In healthy adults, consuming two eggs daily for 6 weeks does not have a harmful effect on endothelial function - an aggregate measure of cardiac risk - nor does it increase cholesterol levels, research shows. This suggests that eating eggs may not be as bad for the heart as many people contend.
Because of the cholesterol content of eggs, limiting their consumption is generally recommended as a way to reduce cardiac risk, say the investigators. However, emerging evidence suggests that dietary cholesterol has a much smaller effect on this risk than does saturated fat.
Dr. David L. Katz and colleagues, from the Yale Prevention Research Center in Derby, Connecticut, evaluated the effect that egg or oat consumption had on endothelial function in 49 healthy adults. Poor endothelial function is suspected of being an early sign of artery disease.
During the study period, flow-mediated dilation (FMD), a measure of how well the endothelium, the lining of the blood vessel, acts to keep blood moving by widening the vessel, was stable in both groups and did not differ significantly between them.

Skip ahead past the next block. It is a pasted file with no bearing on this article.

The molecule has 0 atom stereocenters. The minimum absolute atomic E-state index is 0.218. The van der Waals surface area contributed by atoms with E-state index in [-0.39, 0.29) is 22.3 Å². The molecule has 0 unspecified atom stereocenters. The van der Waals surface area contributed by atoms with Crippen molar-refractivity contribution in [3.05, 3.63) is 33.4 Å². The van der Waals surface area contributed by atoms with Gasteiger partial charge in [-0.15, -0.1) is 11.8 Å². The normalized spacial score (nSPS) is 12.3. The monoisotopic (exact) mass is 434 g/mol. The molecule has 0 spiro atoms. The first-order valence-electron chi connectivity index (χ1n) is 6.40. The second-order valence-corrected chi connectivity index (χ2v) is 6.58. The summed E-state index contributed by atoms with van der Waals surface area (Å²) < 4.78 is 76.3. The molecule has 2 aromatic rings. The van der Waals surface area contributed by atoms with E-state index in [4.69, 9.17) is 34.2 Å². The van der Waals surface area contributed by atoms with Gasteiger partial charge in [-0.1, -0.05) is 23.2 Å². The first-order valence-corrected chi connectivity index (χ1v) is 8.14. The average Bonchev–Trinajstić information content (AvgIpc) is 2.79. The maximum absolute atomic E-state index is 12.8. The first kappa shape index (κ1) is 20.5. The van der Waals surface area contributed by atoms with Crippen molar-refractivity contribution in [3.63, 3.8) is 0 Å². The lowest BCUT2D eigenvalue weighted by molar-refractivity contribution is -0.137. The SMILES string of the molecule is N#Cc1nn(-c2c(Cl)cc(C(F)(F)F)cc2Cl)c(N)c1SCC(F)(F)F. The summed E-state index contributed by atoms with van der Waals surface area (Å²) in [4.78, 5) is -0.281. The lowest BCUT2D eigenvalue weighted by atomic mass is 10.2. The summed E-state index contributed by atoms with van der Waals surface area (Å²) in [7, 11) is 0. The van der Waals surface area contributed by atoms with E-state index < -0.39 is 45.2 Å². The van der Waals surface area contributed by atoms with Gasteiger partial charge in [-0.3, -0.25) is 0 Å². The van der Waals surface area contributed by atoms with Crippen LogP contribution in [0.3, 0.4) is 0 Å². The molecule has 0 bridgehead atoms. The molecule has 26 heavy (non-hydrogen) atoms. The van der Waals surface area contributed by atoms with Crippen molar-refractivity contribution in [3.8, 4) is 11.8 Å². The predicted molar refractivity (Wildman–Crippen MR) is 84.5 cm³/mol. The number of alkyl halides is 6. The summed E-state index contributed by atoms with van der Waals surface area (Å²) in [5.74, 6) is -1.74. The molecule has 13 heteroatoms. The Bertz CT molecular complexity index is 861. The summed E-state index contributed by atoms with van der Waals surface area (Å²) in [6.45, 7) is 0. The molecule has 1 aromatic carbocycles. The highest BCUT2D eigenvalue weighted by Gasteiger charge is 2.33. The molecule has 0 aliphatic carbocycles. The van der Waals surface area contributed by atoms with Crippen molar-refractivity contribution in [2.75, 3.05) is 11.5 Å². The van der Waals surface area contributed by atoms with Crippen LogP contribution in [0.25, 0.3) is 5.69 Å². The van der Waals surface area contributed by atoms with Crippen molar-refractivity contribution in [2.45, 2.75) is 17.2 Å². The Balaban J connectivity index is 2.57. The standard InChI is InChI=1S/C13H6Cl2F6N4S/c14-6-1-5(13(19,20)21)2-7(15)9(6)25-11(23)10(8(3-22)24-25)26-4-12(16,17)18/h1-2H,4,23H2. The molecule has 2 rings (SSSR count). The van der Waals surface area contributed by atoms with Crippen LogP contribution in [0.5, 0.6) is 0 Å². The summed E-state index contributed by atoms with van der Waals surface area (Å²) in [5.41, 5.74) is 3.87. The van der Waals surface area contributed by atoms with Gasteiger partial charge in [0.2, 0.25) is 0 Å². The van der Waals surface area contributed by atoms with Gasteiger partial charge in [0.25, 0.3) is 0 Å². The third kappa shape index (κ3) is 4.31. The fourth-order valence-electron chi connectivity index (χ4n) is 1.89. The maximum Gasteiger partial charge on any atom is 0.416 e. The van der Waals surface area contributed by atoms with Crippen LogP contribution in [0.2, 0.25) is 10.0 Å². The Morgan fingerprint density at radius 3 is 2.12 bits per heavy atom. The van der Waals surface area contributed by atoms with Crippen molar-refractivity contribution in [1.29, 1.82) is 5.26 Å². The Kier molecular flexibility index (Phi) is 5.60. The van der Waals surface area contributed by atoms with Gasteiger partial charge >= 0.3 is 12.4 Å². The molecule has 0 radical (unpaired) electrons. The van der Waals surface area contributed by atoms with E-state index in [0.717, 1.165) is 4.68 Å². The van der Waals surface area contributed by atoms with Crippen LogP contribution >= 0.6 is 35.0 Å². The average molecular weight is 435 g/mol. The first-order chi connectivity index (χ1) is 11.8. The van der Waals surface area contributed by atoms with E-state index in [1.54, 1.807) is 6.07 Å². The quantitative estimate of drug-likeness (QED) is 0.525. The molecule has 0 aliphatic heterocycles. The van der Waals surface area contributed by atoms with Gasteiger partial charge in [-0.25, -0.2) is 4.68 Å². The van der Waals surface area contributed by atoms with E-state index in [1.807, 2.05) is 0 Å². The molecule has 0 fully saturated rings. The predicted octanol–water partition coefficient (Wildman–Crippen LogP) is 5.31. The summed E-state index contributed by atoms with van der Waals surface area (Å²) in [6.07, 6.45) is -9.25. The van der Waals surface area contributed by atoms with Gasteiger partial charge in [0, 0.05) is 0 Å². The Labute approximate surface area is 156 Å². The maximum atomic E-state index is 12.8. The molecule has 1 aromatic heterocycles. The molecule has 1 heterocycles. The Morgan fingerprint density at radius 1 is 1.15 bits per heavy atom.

Egg intake did not cause an increase in either total or LDL cholesterol levels. By contrast, oat consumption significantly lowered levels of both.
“Usually, people are saying ‘you can’t eat this or you can’t eat that,’” Katz told Reuters Health, “it’s nice to have findings that exonerate a food, like eggs.”
Nevertheless, this may not be the case in patients who already have elevated lipids, a group at increased risk for endothelial dysfunction. “We’ve now started a study of adults with hyperlipidemia,” Katz added, “to determine if the current results apply to this group as well.”
The study was funded, in part, by the American Egg Board.
SOURCE: International Journal of Cardiology March 10, 2005.
Revision date: June 11, 2011
Last revised: by Andrew G. Epstein, M.D.